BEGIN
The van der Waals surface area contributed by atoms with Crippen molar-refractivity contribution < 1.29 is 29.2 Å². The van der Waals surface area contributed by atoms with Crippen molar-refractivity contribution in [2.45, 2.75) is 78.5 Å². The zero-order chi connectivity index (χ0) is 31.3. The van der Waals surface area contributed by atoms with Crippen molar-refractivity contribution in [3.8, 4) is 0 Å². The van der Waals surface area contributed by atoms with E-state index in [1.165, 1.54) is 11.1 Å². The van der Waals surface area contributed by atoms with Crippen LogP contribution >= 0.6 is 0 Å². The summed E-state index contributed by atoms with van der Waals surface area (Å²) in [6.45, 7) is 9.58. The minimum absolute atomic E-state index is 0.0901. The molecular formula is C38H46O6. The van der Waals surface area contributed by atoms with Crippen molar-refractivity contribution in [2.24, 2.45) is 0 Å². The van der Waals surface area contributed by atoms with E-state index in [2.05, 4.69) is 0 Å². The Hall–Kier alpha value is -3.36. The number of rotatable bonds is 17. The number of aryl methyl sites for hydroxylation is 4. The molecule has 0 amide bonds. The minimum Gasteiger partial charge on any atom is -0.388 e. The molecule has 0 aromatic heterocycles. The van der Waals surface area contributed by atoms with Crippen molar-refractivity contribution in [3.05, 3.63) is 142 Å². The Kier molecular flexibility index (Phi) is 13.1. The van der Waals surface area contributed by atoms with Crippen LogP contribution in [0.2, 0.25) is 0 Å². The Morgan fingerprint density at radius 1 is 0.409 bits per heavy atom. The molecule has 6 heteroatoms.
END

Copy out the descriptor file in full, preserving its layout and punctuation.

The van der Waals surface area contributed by atoms with Crippen molar-refractivity contribution < 1.29 is 29.2 Å². The van der Waals surface area contributed by atoms with Crippen molar-refractivity contribution in [2.45, 2.75) is 78.5 Å². The zero-order chi connectivity index (χ0) is 31.3. The van der Waals surface area contributed by atoms with Crippen molar-refractivity contribution in [3.8, 4) is 0 Å². The van der Waals surface area contributed by atoms with E-state index in [1.165, 1.54) is 11.1 Å². The van der Waals surface area contributed by atoms with Crippen LogP contribution >= 0.6 is 0 Å². The summed E-state index contributed by atoms with van der Waals surface area (Å²) in [6.45, 7) is 9.58. The minimum absolute atomic E-state index is 0.0901. The molecular formula is C38H46O6. The van der Waals surface area contributed by atoms with Crippen molar-refractivity contribution in [2.24, 2.45) is 0 Å². The van der Waals surface area contributed by atoms with E-state index in [2.05, 4.69) is 0 Å². The Hall–Kier alpha value is -3.36. The number of rotatable bonds is 17. The number of aryl methyl sites for hydroxylation is 4. The molecule has 0 amide bonds. The minimum Gasteiger partial charge on any atom is -0.388 e. The molecule has 0 aromatic heterocycles. The van der Waals surface area contributed by atoms with Crippen molar-refractivity contribution in [3.05, 3.63) is 142 Å². The Kier molecular flexibility index (Phi) is 13.1. The van der Waals surface area contributed by atoms with Crippen LogP contribution in [0.2, 0.25) is 0 Å². The Morgan fingerprint density at radius 1 is 0.409 bits per heavy atom. The molecule has 6 heteroatoms.